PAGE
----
Tuesday, August 28, 2012

Breaking Bad Season 5, Episode 7: “Say My Name”

Poor Mike. Mike knew something like this could happen; he could see it coming in the second episode of the season, when he referred to Walt as a ticking time bomb whom he wanted to be far away from when he exploded. Unfortunately, he doesn’t seem to realize that Walt’s fuse is best lit by a wounded pride. Or perhaps he realizes it, but thinks that he’s impervious to the blast if there are no cops around. Twice this episode, Walt expects Mike to thank him when the two are about to part ways: once for getting Mike his $5 million at the start of the episode, and then again at the end, for tipping Mike off that he is about to be arrested and for retrieving Mike’s “go” bag. In the first instance, Walt’s request for Mike’s thanks is somewhat insincere: both of them know there will be no love lost, and Walt is still high off of his impressive negotiation with Declan (more on that scene below). Mike simply stares at Walt with his mackerel eyes and reiterates the need for Walt to remove the bug from Hank’s office, and Walt smugly nods his head and walks away. At the end of the episode, however, things play out differently.

Tuesday, August 21, 2012

Breaking Bad Season 5, Episode 6: “Buyout”

“When it comes down to it, are we in the meth business, or the money business?” Jesse asks Walt midway through this episode. It’s an apt question, one that points to a larger issue the show has dealt with from time to time: what is Walter White’s motivation to cook meth? On the surface, the answer to this question seems to keep changing: he wants to make enough money to pay for his cancer treatments; he wants to make enough money to provide for his family; he wants to cook because he takes pleasure in the excellence he brings to the craft; in Gus Fring’s steady employ, he’s able to make more money than he’s ever dreamed possible; he enjoys being Heisenberg too much to let go of it, and so on. However, as we’ve gotten to know Walt over the years, the answer is actually much more consistent: Walter White is a prideful man, and both his failures in his previous life and successes in this current one have stoked the fires of his pride into megalomania.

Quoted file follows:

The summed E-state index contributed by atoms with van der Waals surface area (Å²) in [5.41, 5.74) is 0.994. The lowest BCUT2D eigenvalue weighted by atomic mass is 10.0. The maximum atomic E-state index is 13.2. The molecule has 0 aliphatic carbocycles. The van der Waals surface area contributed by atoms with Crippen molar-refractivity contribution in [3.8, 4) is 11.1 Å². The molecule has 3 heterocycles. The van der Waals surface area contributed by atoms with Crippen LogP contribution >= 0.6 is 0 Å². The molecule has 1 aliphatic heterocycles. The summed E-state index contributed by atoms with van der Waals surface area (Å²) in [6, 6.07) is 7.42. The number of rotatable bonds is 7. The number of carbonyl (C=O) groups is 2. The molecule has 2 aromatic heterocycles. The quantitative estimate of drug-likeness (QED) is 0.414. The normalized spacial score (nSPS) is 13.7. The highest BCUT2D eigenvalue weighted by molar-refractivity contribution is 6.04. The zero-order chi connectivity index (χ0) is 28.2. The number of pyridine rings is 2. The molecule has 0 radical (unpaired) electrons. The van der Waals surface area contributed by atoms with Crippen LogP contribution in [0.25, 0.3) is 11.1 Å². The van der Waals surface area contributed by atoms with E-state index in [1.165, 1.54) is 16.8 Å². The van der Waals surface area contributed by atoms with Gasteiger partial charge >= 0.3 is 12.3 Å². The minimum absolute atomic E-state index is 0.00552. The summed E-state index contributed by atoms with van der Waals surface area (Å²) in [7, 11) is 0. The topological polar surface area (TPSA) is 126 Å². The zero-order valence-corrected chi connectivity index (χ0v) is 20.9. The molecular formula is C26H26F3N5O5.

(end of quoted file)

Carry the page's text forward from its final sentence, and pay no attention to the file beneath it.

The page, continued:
Monday, August 13, 2012

Breaking Bad Season 5, Episode 5: “Dead Freight”

“Yes, I have children, so what? You think because we’re both parents that I won’t let my partner do what’s necessary?” Walt asks this of Lydia near the middle of the episode, when Lydia is trying - once again - to talk her way out of being murdered by Mike. Lydia wants Walt to swear that she won’t be killed after she divulges how they can steal an “ocean” of methylamine, and tries to prey on Walt’s sympathies as a parent. Little do we realize how prophetic these words will be at the episode’s end, when Walt stands by and watches, to his horror, as a partner shoots dead a little boy, doing what’s “necessary,” for the episode’s thrilling heist to come off without a hitch.

Thursday, August 9, 2012

Breaking Bad Season 5, Episode 4: “Fifty-One”

When this episode began with Walt picking up his Aztek from the mechanic, I thought to myself that show runner Vince Gilligan likes that car just as much as Benny the mechanic does, considering all of the paces it has been through over the seasons. I also recalled Gilligan once stating in an interview that there’s a very specific reason Walt drives an Aztek and not some other car. When Walt finds his Heisenberg hat in the backseat, and decides to sell the car to Benny the mechanic for a pittance, this episode finally delivers that reason. The Aztec is a relic of Walt’s former life as a downtrodden chemistry teacher. It’s an ugly but practical car, one well-suited for a humble family man. This is not at all who Walt is anymore, and seeing the Heisenberg hat sitting in the passenger seat makes the contrast very salient for him. The Aztek is no longer fit for the person he is now (or the person he thinks he is), so he sells it for next to nothing, and leases a flashy car in its place, one more appropriate for Heisenberg. And then, in one of the funnier montage sequences the show has done, he also decides to re-up Walt Jr.’s Challenger, which Skyler had previously nixed. Walt was beholden to his wife’s wishes, but Heisenberg is not so easily cowed.